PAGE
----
Scraps of a Father
Sorry I've been sort of MIA this week. Just a bad case of blogstipation and general malaise. I'll probably skip the weekend as usual, but should hopefully be back daily on Monday.
This is not an artistic photo by any means, but it is an important one because of the subject. As many of you know, my father passed away when I was in high school (read my reflections in a two-part post here and here). What you probably don't know is that he owned a LOT of Hawaiian shirts - more than any teenage girl wants her father to own, let alone wear out in public. But he loved them, and had a number of different patterns lining his closet.
After he died, we spent many months going through his things, deciding what to give away, what to sell, what to keep, etc. Seeser, Mom, and I all agreed that Dad's shirts were special - because they were just so very him - but none of us really felt an urgent need to keep them for ourselves. So we gave them to D., a former student and football player of my dad's, who later became his colleague and fellow coach. D. admired my dad more than most, and looked up to him as a role model in many ways, so we wanted him to have something special to remember Dad.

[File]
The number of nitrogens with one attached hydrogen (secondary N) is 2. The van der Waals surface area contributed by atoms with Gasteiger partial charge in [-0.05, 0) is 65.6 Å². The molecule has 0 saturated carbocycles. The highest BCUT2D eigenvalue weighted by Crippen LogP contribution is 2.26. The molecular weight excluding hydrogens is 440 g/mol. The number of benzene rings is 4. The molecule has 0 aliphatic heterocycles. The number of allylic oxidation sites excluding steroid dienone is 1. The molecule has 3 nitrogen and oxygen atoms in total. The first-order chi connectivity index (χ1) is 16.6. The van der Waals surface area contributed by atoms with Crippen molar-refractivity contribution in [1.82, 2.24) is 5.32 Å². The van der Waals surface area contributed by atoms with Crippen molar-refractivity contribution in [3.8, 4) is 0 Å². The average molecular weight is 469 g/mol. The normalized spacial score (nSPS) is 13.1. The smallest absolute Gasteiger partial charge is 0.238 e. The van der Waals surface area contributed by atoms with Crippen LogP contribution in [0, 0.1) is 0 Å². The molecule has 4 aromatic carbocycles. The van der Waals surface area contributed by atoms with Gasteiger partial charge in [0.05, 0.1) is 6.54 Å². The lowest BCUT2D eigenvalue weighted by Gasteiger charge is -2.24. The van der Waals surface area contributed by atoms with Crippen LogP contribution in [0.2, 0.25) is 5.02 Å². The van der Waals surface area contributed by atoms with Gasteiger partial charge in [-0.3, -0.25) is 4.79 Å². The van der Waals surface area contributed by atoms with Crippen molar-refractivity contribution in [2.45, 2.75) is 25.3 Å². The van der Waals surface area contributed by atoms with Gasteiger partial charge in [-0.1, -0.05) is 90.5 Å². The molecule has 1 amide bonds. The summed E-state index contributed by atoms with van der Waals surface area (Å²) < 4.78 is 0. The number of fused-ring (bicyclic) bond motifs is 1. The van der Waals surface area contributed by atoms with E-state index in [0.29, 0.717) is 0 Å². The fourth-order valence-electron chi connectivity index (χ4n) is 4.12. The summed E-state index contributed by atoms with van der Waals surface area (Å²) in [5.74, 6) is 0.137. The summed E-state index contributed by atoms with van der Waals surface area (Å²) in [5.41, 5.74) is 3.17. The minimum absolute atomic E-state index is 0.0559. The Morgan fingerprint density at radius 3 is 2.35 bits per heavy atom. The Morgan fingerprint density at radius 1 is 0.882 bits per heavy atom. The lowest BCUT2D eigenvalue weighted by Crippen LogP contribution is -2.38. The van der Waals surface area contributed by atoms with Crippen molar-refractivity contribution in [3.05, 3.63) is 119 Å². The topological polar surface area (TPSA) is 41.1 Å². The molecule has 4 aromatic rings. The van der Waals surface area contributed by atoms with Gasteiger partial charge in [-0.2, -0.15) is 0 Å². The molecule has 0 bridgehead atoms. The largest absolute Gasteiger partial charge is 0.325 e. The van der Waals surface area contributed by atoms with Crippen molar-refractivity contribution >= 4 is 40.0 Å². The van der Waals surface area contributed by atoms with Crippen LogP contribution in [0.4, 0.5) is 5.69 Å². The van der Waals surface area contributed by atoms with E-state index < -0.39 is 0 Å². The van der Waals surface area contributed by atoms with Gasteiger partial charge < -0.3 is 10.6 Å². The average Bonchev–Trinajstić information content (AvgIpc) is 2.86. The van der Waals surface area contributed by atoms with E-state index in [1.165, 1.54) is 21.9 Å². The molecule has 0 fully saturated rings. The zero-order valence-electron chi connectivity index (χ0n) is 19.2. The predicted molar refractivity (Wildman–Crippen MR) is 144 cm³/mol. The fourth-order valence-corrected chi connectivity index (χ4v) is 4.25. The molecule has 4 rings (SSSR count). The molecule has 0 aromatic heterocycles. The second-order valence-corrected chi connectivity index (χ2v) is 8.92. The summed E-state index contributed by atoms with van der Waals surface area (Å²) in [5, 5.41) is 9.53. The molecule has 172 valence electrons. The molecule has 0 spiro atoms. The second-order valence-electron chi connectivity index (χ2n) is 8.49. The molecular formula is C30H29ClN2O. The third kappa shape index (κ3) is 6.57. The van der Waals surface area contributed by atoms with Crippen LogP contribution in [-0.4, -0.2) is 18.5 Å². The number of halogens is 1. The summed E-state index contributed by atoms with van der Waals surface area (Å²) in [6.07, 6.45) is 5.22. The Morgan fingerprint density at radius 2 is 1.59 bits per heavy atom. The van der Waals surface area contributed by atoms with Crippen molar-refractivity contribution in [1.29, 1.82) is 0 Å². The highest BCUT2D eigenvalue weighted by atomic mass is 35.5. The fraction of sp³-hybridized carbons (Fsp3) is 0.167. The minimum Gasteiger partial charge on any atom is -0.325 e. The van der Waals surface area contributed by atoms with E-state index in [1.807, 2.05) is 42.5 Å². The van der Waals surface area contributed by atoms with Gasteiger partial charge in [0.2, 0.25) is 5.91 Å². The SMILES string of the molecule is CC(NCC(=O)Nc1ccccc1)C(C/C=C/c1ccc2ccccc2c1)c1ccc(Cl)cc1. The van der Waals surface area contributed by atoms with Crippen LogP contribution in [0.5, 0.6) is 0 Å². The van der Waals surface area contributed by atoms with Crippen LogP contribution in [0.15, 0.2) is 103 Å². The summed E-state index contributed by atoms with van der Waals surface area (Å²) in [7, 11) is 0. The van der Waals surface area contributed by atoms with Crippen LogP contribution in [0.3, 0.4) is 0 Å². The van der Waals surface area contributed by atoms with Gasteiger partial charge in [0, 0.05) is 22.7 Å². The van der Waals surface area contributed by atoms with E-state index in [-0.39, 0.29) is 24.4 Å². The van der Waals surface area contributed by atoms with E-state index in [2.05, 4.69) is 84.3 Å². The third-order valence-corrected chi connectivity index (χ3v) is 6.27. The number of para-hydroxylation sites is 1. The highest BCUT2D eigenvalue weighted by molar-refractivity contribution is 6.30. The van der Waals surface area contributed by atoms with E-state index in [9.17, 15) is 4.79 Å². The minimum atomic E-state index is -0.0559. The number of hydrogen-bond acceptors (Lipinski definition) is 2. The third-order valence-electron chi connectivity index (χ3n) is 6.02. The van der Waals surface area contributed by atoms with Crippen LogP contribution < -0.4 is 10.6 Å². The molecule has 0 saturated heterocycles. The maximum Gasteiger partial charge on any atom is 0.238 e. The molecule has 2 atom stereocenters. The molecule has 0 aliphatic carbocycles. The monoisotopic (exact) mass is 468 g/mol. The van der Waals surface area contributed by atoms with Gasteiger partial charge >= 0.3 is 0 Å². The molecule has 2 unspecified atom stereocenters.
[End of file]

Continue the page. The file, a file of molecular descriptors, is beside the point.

He was touched, but felt uneasy about taking these special pieces from us. We assured him repeatedly that we were all keeping some of his things to remember him by, and that we wanted him to have the shirts. But it never really settled with him, because a few months ago he got in touch with me. "I have something to give you," he said. And so I arranged to meet him, thinking it would be some small memento of Dad that he had come across at the school. But instead, I saw what you see pictured above.
He had my dad's shirts made into a quilt and then framed to give back to us.
And I cried, of course. I cried because I was so touched by his kindness. I cried because I was sad for him, having lost his hero. But mostly, I cried because I could look at each and every piece of fabric and see my dad wearing it. I guess some things you just never forget, and this quilt now guarantees that I'll remember forever.